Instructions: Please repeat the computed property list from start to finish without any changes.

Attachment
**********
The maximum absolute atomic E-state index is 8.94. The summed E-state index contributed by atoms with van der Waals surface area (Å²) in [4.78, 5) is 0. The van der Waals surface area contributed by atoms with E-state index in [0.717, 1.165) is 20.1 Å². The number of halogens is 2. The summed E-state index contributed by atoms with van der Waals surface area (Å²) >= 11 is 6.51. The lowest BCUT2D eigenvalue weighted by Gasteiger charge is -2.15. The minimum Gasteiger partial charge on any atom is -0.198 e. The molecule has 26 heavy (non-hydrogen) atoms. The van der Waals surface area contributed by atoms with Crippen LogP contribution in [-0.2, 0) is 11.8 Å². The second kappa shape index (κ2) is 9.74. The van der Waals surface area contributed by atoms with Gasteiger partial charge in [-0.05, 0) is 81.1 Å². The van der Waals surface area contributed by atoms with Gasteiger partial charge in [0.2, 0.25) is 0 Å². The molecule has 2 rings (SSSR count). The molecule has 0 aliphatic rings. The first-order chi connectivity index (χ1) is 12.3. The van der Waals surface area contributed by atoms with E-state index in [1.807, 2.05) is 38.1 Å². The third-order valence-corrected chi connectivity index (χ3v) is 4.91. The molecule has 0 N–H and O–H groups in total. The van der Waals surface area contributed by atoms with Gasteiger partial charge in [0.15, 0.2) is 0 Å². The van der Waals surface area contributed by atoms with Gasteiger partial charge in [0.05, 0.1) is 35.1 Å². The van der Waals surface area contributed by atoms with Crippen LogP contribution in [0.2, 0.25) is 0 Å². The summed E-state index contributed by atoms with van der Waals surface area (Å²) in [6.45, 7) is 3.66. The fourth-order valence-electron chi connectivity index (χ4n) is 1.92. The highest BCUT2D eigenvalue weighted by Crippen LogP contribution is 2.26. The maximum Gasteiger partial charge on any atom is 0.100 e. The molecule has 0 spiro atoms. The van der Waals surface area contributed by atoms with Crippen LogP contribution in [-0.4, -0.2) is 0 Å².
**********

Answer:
The maximum absolute atomic E-state index is 8.94. The summed E-state index contributed by atoms with van der Waals surface area (Å²) in [4.78, 5) is 0. The van der Waals surface area contributed by atoms with E-state index in [0.717, 1.165) is 20.1 Å². The number of halogens is 2. The summed E-state index contributed by atoms with van der Waals surface area (Å²) >= 11 is 6.51. The lowest BCUT2D eigenvalue weighted by Gasteiger charge is -2.15. The minimum Gasteiger partial charge on any atom is -0.198 e. The molecule has 26 heavy (non-hydrogen) atoms. The van der Waals surface area contributed by atoms with Crippen LogP contribution in [-0.2, 0) is 11.8 Å². The second kappa shape index (κ2) is 9.74. The van der Waals surface area contributed by atoms with Gasteiger partial charge in [-0.05, 0) is 81.1 Å². The van der Waals surface area contributed by atoms with Gasteiger partial charge in [0.2, 0.25) is 0 Å². The molecule has 2 rings (SSSR count). The molecule has 0 aliphatic rings. The first-order chi connectivity index (χ1) is 12.3. The van der Waals surface area contributed by atoms with E-state index in [1.807, 2.05) is 38.1 Å². The third-order valence-corrected chi connectivity index (χ3v) is 4.91. The molecule has 0 N–H and O–H groups in total. The van der Waals surface area contributed by atoms with Gasteiger partial charge in [0.15, 0.2) is 0 Å². The van der Waals surface area contributed by atoms with Gasteiger partial charge in [0.05, 0.1) is 35.1 Å². The van der Waals surface area contributed by atoms with Crippen LogP contribution in [0.2, 0.25) is 0 Å². The summed E-state index contributed by atoms with van der Waals surface area (Å²) in [6.45, 7) is 3.66. The fourth-order valence-electron chi connectivity index (χ4n) is 1.92. The highest BCUT2D eigenvalue weighted by Crippen LogP contribution is 2.26. The maximum Gasteiger partial charge on any atom is 0.100 e. The molecule has 0 spiro atoms. The van der Waals surface area contributed by atoms with Crippen LogP contribution in [-0.4, -0.2) is 0 Å².